Editorship of The Spectator has often been a step on the ladder to high office in the Conservative Party – past editors include Iain Macleod, Ian Gilmour and Nigel Lawson, all of whom became cabinet members – or a springboard for a greater role in public affairs, as with Boris Johnson (1999 to 2005), the Conservative Mayor of London. The Spectator is a weekly British and staunchly Conservative magazine.
So when we see articles from right-wing commentators that are extensively critical of a Conservative-led government, indicating deceit and lying to the public and highlighting the sheer hypocrisy of Cameron’s ideologically-driven policies, it’s worth paying some attention to it. Especially when those articles echo some of our own criticisms.
This week, Fraser Nelson wrote “the Prime Minster and his Chancellor are scurrying around the country misleading people. Never mind the national debt, the deficit has not been cut in half over the course of this parliament.”
We also know that the national debt has increased so much in just four years, that not only does it surpass that of the last government of thirteen years, it surpasses the debt of EVERY Labour government combined, since 1900. That’s no mean feat for the Conservatives, given their self-declared raison d’être is “paying down Britain’s debts.” Cameron has been officially rebuked twice by the Office for National Statistics (ONS) for his grandiose, deceitful claims of doing that.
Let’s not forget Osborne’s promise of preserving Britain’s AAA credit rating, Fitch and Moody’s agencies stripped the UK of its triple A credit rating in a withering assessment of its economic outlook last year
Despite Cameron’s persistent claims that the Tory “long term economic plan” is working and that there has been the “largest fall in unemployment since records began,” the Treasury is surprisingly at an all time low on income tax revenues. It was 25 billion short of the predicted amount. If it wasn’t for the money collected through the recent bank fines (£1.1 billion) because of the rigging of foreign exchange markets and through the Tory hike on VAT (which affects those out of work proportionally the most), Osborne would have been well and truly left without any room for manoeuvre whatsoever in the package of lies that was his recent autumn budget statement.
This is a government that treats the public with contempt and delivers nothing but lies. Any party that can claim with a straight face that: “As part of our long-term economic plan, we’ve capped benefits to reward work” whilst presiding over the biggest drop in wages of all the G20 countries and a cost of living crisis that is leaving many people unable to meet even their most basic survival needs doesn’t care about democratic dialogue with the electorate.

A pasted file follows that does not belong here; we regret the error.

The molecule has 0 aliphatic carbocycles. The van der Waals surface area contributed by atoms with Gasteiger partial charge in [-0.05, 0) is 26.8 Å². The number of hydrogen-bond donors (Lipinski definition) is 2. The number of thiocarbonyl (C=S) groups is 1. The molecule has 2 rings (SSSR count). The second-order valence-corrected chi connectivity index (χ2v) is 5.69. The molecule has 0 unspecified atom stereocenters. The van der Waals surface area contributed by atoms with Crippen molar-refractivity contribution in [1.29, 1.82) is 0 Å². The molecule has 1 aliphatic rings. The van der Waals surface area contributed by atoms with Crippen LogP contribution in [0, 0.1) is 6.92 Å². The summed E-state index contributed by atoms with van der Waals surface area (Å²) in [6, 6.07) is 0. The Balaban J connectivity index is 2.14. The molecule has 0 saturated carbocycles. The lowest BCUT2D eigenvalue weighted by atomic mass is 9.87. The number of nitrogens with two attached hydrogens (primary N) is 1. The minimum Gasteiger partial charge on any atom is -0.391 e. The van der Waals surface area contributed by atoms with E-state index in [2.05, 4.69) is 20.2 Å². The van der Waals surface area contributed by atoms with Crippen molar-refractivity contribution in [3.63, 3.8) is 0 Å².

And of course there is the basic absurdity of the claim – that cutting benefits for those out of work will somehow raise wages for those in work. The truth is that Conservatives like to keep people in a state of desperation so that they may be forced to take any work, no matter how unfair and low the pay is and no matter how poor the working conditions. Tories serve only the interests of the majority of their donors – private companies – who want to simply profit from cheap labour.
Most who read my posts would probably agree that Tory ideology is all about handouts to the wealthy that are funded by the poor. It’s the very wealthy that exemplify the something for nothing culture, whilst the poorest, who have paid for the rapidly diminishing public services and welfare through taxes have been transformed into a nothing for something culture by a government that truly believes there is merit to be found in a State that extends Social Darwinist principles, generates massive inequality, whilst retracting the gains of our post-war settlement. The Tories have pulled the safety net, leaving the poorest tight-roping over a chasmic income gap, and ultimately, they have been hung out to dry up there.
Furthermore, most would understand that critically, this fundamental Tory belief that the wealthy deserve rewarding with more money via tax “breaks” whilst the poorest deserve punishment by having their money taken away via cuts not only leads to an extremely unequal and unfair society, it is ultimately very damaging for the economy, a fact most recently confirmed by the Organisation for Economic Co-operation and Development (OECD).
Yesterday in the Spectator, Alex Massie pointed to this fundamental ideologically-scripted Tory policy of economical discrimination and said it was the fatal contradiction at the heart of the Tory message. The message is: there is no money, except for people we like.
He goes on to say:
“The Tories are entering the campaign with a message that contradicts itself. Not at the margin or in some trivial sense but at the heart of the matter and on the stuff that really matters.
Because, you see, the Conservatives are running a campaign that says there is no money for public spending but there is money for tax cuts. One of these things can be true; they cannot both be.
The income tax cut for millionaires was a terrible idea when it was first announced and remains, politically-speaking, a terrible idea now. If anything, in fact, it looks worse now than it did at the time. Tax cuts for our chums; welfare cuts for you. That’s not a good look.
Now, however, Osborne promises huge public spending cuts of a depth and severity unseen in this parliament.”
When the right-wing press are cataloging Conservative failures and lies, too, you know that’s the sound of a turning tide.
Thanks to @LivingstonePics